AirDrop does the file transfer

There’s also the fact that Apple doesn’t really need, or perhaps, want NFC. It has AirPlay and Airdrop to handle the transfer of files, music and video clips. And NFC comes pre-loading with assumptions that Apple may not be able to fulfill, such as mobile payments. iBeacon is a new technology that offers a blank slate for Apple to make of it what it will in association with shopkeepers.

And NFC is used by Google. And Google vs Apple is still very much a thing to consider. This is also the downside of iBeacons compared to NFC. Because it only works with Apple devices, shopkeepers have to pay to target iPhones and not Android phones. We’re pretty sure shopkeepers want a marketing system with universal support; a payment system without universal support is simply out of the question.

The Promise Of QR Codes Just Without The QR Code

The premise for the modern, non industrial QR Code is to form a link between the real world and the Internet world. The QR code is actually far more popular then most come to understand. It even forms the basis of the most successful mobile wallet in the US, the Starbucks App.

The reason Starbucks has had this success with QR codes is because they use the technology in reverse. That being they control the imager and the customer displays the QR code on their device. This is in stark contrast to the way most startups and legacy companies have used this technology. That being the consumer controls the imager, a built-in camera and the QR code is usually a static printed image. The user’s phone must have many things in place for this to be a successful interaction. And iOS devices require a separate general purpose app to decode the QR code and hopefully act on the requirements and purpose of the QR code correctly.

Testing

Articles

Features

Usage scenario

Brands

Products

iBeacons

Geohopper

IFTTT

Tools (Sniffer)

B2C

B2B

Wireless key locators

Bluetooth Smart (Bluetooth LE)

Bluetooth 3.0

Bluetooth 2.1

Raspberry Pi

Articles

Slides

Wi-Fi Direct

Apple’s forthcoming AirDrop in its iOS 7 mobile operating system will employ Wi-Fi Direct to be able to share files between two devices anywhere. Google’s Android operating system has had Wi-Fi Direct support since version 4.0 Ice Cream Sandwich and has enabled various functions that users may be familiar with from Samsung Galaxy smartphone commercials (such as sharing pictures with your friends or the gimmicky All Share feature).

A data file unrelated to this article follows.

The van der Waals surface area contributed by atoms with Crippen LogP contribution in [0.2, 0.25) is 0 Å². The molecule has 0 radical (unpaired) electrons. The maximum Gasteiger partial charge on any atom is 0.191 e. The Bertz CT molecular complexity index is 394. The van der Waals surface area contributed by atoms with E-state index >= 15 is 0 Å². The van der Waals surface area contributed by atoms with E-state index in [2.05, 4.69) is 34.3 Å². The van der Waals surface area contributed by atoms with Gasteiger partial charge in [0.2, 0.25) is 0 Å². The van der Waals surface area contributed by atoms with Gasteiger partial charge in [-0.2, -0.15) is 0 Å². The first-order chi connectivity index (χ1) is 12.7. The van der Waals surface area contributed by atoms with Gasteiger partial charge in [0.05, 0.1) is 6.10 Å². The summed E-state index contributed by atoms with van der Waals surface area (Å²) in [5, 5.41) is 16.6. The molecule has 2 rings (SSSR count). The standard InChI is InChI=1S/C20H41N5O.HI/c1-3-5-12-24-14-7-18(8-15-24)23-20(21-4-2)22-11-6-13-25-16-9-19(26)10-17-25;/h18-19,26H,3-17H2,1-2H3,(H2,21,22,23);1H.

Airplay

Zigbee

Companies

Products

Sensors

Z-wave

Z-Wave is a wireless communications protocol designed for home automation, specifically to remotely control applications in residential and light commercial environments. The technology uses a low-power RF radio embedded or retrofitted into home electronics devices and systems, such as lighting, residential access control, entertainment systems and household appliances.

Z-Wave requires a master controller and a Z-Wave device. The most useful type of master controller is a USB stick, as it will allow you to control your devices using your smart phone or computer.

A Z-Wave device can be a light switch, a light dimmer, an outlet – for controlling things like TV’s, DVD’s and plugin-lamps – a motion sensor, a thermostat, or even a deadbolt lock.

Setup

  1. Install Firmware Driver for Z-Stick
  2. Home Automation (UK) - Z-Wave Aeon Labs Z Stick Series 2 - Unboxing and set-up
  3. How to set-up the Fibaro Door Sensor with Indigo on your Mac
  4. Pair. Hardware Manual for the Z-Stick, Pairing Manual

Products

Control

433MHz

Products

Software (Mac)

Indigo

Plugins
Scripts
Control pages

Ratios

Flat UIs

Prism

Tutorials

Hacks

Other

Sensors

Shops

Other

Insteon

INSTEON is a protocol developed by SmartLabs, parent company of Smarthome.com, which is widely used in North America and is moving into other markets as well. There are a few 3rd party vendors that make INSTEON hardware but most devices are made by SmartLabs. INSTEON is a combination RF and power line-based protocol. It is also said to support communicating over USB and Ethernet connections, and it can be intermixed with X10 devices for backward compability.

X10

X10 is a legacy technology that works primarily over the power line though some devices are wireless (using the X10 RF protocol). X10 can not be recommended anyone that starts a new home automation system because of it’s poor reliability.

Mac Software

DECT Ultra Low Energy

UPB (Universal Powerline Bus)

WiFi

Misc.

Protocol overview

Protocol Power Line Radio-Frequencey Available API Open Source Needs Neutral Wire?
OpenHAB either either yes yes no
C-Bus no yes yes no no (uses category-5 UTP)
Insteon yes yes yes no usually
 KNX yes yes yes no no
UPB yes no no no no 
X10 yes yes yes no no 
Zigbee no yes yes no no
Z-wave no yes no no Usually
BLE          
433 RF          

Definition of Things

Other

Sensor Products

Wi-Fi